BLOOMINGTON, Ind. -- Shortly after President Donald Trump addressed supporters Wednesday in Washington D.C., and said he would never concede the election, chaos and violence erupted as a mob of his supporters stormed the U.S. Capitol. Congress was in the process of certifying electoral votes to officially confirm President-elect Joe Biden's victory when some members of the crowd gathering on the Capitol steps forced their way inside. Lawmakers have since gathered to officially certify the election, and Trump has released a statement indicating that there would be an orderly transition as Biden becomes the next president. But questions remain about violent extremism in the U.S., the historic context of the events, and what consequences may be in store for Trump and his supporters. IU experts in politics, history and constitutional law are available to comment.
Accountability, democracy, administrative law, class actions, collective responsibility and liability, election law, protests and democracy, class actions, separation of powers, collective responsibility, campaign financing.
Nicholas Almendares is an associate professor at the Maurer School of Law. His research focuses on accountability and democracy across areas of law such as class actions, separation of powers, collective responsibility and campaign financing. His work takes an interdisciplinary approach, often drawing upon economics, social science and philosophy. (more)
Criminal law and procedure, First Amendment, interdisciplinary perspectives, property.
Jeannine Bell's research is broadly interdisciplinary, touching on both political science and law. Her most recent book, "Hate Thy Neighbor: Move-in Violence and the Persistence of Racial Segregation in American Housing," was published by NYU Press in 2013. Bell was named co-editor of the Law and Society Review in 2016 and has served as a trustee of the Law and Society Association and as a member of the American Political Association's Presidential Taskforce on Political Violence and Terrorism. (more)
Politics, American politics, campaigns, elections, voter turnout, political behavior, race and gender politics, civic education, civic engagement, the youth vote, Indiana state politics, Indiana General Assembly.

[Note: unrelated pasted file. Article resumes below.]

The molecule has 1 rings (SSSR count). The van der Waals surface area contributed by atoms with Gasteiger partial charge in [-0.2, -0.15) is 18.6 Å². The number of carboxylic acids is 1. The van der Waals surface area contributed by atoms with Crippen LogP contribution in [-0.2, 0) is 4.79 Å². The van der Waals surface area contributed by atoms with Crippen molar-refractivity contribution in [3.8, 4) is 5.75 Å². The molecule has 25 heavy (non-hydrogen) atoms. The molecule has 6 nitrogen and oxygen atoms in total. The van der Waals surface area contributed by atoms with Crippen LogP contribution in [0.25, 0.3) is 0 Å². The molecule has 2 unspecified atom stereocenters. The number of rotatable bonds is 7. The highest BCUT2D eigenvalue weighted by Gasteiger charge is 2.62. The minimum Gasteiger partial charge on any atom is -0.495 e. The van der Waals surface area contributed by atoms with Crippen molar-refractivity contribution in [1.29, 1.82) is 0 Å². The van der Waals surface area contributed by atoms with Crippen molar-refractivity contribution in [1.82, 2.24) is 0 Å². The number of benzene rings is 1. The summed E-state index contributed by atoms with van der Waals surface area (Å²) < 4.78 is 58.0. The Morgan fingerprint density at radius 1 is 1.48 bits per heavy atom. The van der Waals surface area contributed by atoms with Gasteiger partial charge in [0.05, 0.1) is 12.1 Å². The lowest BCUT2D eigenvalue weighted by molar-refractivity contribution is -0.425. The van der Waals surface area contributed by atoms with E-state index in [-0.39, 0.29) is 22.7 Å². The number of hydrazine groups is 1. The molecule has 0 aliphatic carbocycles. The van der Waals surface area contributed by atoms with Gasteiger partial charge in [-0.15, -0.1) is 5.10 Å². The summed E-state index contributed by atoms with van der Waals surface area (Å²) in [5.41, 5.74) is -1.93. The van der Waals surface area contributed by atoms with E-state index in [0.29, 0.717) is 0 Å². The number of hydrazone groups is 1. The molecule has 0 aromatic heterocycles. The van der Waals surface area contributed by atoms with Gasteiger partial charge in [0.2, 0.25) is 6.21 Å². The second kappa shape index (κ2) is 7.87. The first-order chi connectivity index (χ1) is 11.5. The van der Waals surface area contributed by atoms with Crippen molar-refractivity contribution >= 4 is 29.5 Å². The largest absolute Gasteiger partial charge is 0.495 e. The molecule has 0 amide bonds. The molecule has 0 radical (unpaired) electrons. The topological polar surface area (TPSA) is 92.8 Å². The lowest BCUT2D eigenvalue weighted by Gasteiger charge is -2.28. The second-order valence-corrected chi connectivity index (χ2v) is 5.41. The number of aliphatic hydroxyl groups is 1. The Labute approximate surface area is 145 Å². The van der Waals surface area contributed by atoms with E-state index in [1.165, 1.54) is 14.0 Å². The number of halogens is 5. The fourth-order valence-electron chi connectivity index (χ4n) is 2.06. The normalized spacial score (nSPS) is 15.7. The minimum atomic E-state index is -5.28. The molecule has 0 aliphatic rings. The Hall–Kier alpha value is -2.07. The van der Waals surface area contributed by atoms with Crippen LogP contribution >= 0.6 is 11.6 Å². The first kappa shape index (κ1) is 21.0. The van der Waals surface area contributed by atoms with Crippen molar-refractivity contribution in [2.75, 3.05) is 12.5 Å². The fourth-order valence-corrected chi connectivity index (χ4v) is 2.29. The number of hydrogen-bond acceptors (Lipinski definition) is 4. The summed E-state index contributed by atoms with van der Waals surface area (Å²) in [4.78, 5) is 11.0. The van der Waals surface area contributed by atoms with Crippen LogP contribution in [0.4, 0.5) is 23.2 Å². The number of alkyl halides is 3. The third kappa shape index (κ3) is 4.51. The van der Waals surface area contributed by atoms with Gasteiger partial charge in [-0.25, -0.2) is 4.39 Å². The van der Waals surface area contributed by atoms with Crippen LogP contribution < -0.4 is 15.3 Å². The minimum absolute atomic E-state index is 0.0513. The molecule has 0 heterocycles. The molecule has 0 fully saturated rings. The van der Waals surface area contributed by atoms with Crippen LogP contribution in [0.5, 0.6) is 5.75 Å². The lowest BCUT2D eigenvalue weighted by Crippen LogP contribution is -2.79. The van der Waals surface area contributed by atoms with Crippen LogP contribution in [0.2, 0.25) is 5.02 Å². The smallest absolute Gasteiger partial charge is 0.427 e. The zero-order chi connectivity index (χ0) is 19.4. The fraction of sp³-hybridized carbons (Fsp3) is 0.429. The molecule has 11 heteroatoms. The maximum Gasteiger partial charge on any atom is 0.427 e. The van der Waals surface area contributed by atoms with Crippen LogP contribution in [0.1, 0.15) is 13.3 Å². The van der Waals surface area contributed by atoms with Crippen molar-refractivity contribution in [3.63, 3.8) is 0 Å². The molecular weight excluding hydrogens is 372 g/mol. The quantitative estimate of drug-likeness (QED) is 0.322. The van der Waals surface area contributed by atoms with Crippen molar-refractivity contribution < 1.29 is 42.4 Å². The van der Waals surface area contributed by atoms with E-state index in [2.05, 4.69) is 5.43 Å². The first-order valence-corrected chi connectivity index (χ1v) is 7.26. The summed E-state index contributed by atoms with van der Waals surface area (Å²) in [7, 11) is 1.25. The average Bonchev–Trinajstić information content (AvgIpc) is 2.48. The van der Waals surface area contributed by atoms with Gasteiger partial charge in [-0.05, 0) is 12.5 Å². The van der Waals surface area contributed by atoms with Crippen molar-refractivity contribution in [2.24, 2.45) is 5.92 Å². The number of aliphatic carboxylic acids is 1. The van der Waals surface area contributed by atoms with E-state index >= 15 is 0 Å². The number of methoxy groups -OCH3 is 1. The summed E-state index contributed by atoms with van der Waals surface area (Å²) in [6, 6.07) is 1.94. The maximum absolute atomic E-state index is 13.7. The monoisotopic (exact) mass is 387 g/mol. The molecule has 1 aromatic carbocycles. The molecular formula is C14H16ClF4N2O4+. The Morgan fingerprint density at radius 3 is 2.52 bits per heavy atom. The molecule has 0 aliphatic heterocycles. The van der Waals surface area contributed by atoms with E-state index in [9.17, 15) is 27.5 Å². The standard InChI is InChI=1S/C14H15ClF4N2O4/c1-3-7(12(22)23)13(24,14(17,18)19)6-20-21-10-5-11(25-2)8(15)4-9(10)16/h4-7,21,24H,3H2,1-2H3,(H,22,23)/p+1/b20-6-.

IU South Bend
Elizabeth Bennion is a professor of political science at Indiana University South Bend, where she teaches courses in American politics. Her research includes large-scale voter registration and mobilization field experiments in which randomized assignments are used to test the effectiveness of different mobilization techniques. (more)
U.S. history, intellectual history, religious history, civil religion, war, just war theory, movies, film critics, tennis, American studies, higher education.
Raymond Haberski Jr. is a professor of history and director of American studies at IUPUI. He also directs the Institute for American Thought and is part of the Center for the Study of Religion and American Culture. He is trained in 20th-century U.S. history with a focus on intellectual history. (more)
Political violence, civil war, mass killing, rebel groups and militias.
Ore Koren is an assistant professor of political science in the College of Arts and Science at IU Bloomington, specializing in international relations and research methodology. Previously, Koren was a pre-doctoral fellow at the Dickey Center at Dartmouth College and a Jennings Randolph Peace Scholar at the United States Institute of Peace. Within international relations, his research has involved innovative approaches to studying the causes of civil conflict, with an emphasis on how environmental pressures shape patterns of political violence. (more)
Money (history of, current politics); French Revolution; restaurant history.
Rebecca Spang is author of two prize-winning books, "The Invention of the Restaurant" and "Stuff and Money in the Time of the French Revolution" (both published by Harvard). She regularly teaches about the history of money and, as director of the Liberal Arts and Management Program, also teaches Luxury: From Mortal Sin to Market Sector. She has written for the Financial Times, the TLS, Cabinet Magazine and World Policy Journal, as well as many academic venues. She is a former president of the Bloomington Faculty Council. (more)
Anger and politics, polarization, voting behavior, public opinion.
Steven Webster, an assistant professor of political science at IU Bloomington, focuses his research on the role of anger in American politics. His book, "American Rage: How Anger Shapes Our Politics," was published in 2020 by Cambridge University Press. He has also written extensively on the growth of "negative partisanship" in the American electorate, as well as the growing amount of polarization between Democrats and Republicans. (more)